California dreamer doesn’t dream big enough
There are many things one thinks of when California comes to mind. Some people picture beautiful beaches all the way down the coast, while others think of the laid-back (and beautiful) people, among other things. Usually, these mental images are all positive ones, so much so that musicians for a long time have attempted to capture California in a single sound. Cisco Adler is one of these musicians. For a while he was mainly a hip-hop producer, working with artists such as Shwayze, Wiz Khalifa and Mike Posner. But in 2012, Adler dipped his toes into a solo career, releasing the album Aloha, followed by Coastin’ in 2014. Both releases offered Adler’s ‘new take on the California sound,’ per his Spotify bio. His new release, Hippieland, is another example of this.
What does the ‘California sound’ mean to Adler? Hippieland is full of extremely laid-back and chilled-out songs consisting mainly of chiming acoustic guitars, layered vocal harmonies and aesthetically pleasing melodies. The perfect example of all of this is the title track, which floats along with little resistance in the mind. Other highlights include the surprisingly upbeat “High Tide Again,” the collaboration with blues trio G Love & Special Sauce “Sunday Vibe and the tender acoustic finisher “Limousine Driver.”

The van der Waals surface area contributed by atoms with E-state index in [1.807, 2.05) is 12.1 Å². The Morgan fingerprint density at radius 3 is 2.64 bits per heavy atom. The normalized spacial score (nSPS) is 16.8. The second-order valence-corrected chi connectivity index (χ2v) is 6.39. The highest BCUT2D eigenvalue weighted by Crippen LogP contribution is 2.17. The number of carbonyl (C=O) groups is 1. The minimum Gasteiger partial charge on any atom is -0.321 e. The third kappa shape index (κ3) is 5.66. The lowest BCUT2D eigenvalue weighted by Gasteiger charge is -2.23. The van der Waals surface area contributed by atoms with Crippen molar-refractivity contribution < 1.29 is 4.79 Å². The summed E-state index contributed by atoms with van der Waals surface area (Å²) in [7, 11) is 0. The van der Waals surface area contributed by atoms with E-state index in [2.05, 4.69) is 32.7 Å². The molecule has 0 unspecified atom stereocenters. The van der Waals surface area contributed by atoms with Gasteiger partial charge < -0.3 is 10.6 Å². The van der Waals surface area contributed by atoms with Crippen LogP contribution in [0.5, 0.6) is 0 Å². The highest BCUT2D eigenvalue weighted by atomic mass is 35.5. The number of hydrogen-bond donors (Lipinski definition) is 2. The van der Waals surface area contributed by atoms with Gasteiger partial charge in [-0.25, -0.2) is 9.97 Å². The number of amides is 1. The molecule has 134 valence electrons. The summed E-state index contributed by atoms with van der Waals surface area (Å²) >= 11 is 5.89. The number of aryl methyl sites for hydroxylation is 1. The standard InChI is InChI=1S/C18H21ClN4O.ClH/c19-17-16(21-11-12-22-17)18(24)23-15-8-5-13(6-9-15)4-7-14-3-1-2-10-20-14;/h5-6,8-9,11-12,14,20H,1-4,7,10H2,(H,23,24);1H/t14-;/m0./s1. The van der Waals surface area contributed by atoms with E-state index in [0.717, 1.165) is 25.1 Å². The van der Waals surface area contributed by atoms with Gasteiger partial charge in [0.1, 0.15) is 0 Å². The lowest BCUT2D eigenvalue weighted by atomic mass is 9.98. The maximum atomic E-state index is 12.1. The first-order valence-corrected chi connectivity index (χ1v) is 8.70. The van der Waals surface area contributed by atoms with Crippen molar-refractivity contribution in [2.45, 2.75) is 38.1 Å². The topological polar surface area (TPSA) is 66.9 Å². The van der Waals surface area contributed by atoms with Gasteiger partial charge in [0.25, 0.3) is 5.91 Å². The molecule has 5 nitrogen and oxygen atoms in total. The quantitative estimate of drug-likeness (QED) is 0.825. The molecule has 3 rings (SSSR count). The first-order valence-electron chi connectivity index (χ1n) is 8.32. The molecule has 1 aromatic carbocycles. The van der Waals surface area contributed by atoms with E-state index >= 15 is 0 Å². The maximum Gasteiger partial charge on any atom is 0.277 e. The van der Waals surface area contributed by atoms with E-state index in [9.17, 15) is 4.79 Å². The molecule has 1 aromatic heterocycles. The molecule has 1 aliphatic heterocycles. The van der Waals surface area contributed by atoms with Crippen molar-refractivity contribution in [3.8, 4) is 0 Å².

Unfortunately for Adler, beneath the pretty vibe there’s no substance. Adler’s lyrics are confusing at best, and flat-out lazy at worst. The other big drawback is that there’s barely 20 minutes of music. Excluding the opening track, the album’s eight songs don’t make much of a dent in the listener’s consciousness. The thing about the ‘California sound’ that makes it so appealing to many is that it manages to not only weave a sonic tapestry but also evokes strong emotions in the listener of wanting to be there. Adler’s skills as a producer may have helped him nail the instrumentals, but in the emotion department, Hippieland is sorely lacking. Usually, listeners have the choice to attach meanings as complex or as vapid as they choose to any song, but Adler leaves fans no such choice, which ultimately is a pity and drags down what could have been a solid release.